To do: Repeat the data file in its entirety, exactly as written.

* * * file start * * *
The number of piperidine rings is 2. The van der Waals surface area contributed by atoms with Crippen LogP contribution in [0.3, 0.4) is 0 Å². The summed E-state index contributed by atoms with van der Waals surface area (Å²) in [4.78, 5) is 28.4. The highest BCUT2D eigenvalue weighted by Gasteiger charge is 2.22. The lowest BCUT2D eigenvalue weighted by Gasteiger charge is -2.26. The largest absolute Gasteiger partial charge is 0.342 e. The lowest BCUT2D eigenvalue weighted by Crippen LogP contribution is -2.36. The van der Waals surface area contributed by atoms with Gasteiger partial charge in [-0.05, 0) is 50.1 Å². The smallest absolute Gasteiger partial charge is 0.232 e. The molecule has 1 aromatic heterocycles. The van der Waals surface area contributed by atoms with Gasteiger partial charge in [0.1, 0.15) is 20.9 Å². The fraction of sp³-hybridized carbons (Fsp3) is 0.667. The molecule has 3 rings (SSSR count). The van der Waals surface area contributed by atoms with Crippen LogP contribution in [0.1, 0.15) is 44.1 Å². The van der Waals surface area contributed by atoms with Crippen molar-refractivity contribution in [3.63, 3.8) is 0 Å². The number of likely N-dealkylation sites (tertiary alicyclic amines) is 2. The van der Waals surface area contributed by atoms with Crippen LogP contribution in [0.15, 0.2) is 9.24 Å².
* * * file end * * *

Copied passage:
The number of piperidine rings is 2. The van der Waals surface area contributed by atoms with Crippen LogP contribution in [0.3, 0.4) is 0 Å². The summed E-state index contributed by atoms with van der Waals surface area (Å²) in [4.78, 5) is 28.4. The highest BCUT2D eigenvalue weighted by Gasteiger charge is 2.22. The lowest BCUT2D eigenvalue weighted by Gasteiger charge is -2.26. The largest absolute Gasteiger partial charge is 0.342 e. The lowest BCUT2D eigenvalue weighted by Crippen LogP contribution is -2.36. The van der Waals surface area contributed by atoms with Gasteiger partial charge in [-0.05, 0) is 50.1 Å². The smallest absolute Gasteiger partial charge is 0.232 e. The molecule has 1 aromatic heterocycles. The van der Waals surface area contributed by atoms with Gasteiger partial charge in [0.1, 0.15) is 20.9 Å². The fraction of sp³-hybridized carbons (Fsp3) is 0.667. The molecule has 3 rings (SSSR count). The van der Waals surface area contributed by atoms with Crippen LogP contribution in [0.1, 0.15) is 44.1 Å². The van der Waals surface area contributed by atoms with Crippen molar-refractivity contribution in [3.63, 3.8) is 0 Å². The number of likely N-dealkylation sites (tertiary alicyclic amines) is 2. The van der Waals surface area contributed by atoms with Crippen LogP contribution in [0.15, 0.2) is 9.24 Å².